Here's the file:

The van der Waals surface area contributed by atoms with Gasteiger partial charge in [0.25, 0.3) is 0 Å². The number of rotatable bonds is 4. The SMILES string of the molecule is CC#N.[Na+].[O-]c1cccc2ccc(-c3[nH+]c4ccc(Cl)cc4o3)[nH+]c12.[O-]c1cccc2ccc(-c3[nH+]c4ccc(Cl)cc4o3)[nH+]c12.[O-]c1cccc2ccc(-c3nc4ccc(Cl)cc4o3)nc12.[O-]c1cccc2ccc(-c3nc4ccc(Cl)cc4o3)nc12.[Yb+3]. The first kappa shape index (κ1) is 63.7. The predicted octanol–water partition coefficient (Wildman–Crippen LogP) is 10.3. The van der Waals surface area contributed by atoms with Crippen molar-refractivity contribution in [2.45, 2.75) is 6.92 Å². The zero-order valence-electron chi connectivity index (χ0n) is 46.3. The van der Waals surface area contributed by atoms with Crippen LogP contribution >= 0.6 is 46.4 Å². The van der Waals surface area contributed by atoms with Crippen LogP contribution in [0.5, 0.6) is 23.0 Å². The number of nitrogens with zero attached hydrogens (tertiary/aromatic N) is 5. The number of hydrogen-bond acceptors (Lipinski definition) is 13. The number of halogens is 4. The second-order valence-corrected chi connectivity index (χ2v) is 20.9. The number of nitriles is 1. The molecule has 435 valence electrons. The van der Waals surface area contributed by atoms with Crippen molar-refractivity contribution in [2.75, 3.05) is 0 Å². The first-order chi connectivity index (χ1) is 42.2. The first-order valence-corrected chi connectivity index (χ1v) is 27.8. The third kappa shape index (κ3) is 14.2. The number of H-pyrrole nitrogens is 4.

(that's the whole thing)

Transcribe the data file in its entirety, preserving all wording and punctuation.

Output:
The van der Waals surface area contributed by atoms with Gasteiger partial charge in [0.25, 0.3) is 0 Å². The number of rotatable bonds is 4. The SMILES string of the molecule is CC#N.[Na+].[O-]c1cccc2ccc(-c3[nH+]c4ccc(Cl)cc4o3)[nH+]c12.[O-]c1cccc2ccc(-c3[nH+]c4ccc(Cl)cc4o3)[nH+]c12.[O-]c1cccc2ccc(-c3nc4ccc(Cl)cc4o3)nc12.[O-]c1cccc2ccc(-c3nc4ccc(Cl)cc4o3)nc12.[Yb+3]. The first kappa shape index (κ1) is 63.7. The predicted octanol–water partition coefficient (Wildman–Crippen LogP) is 10.3. The van der Waals surface area contributed by atoms with Crippen molar-refractivity contribution in [2.45, 2.75) is 6.92 Å². The zero-order valence-electron chi connectivity index (χ0n) is 46.3. The van der Waals surface area contributed by atoms with Crippen LogP contribution >= 0.6 is 46.4 Å². The van der Waals surface area contributed by atoms with Crippen LogP contribution in [0.5, 0.6) is 23.0 Å². The number of nitrogens with zero attached hydrogens (tertiary/aromatic N) is 5. The number of hydrogen-bond acceptors (Lipinski definition) is 13. The number of halogens is 4. The second-order valence-corrected chi connectivity index (χ2v) is 20.9. The number of nitriles is 1. The molecule has 435 valence electrons. The van der Waals surface area contributed by atoms with Crippen molar-refractivity contribution in [2.75, 3.05) is 0 Å². The first-order chi connectivity index (χ1) is 42.2. The first-order valence-corrected chi connectivity index (χ1v) is 27.8. The third kappa shape index (κ3) is 14.2. The number of H-pyrrole nitrogens is 4.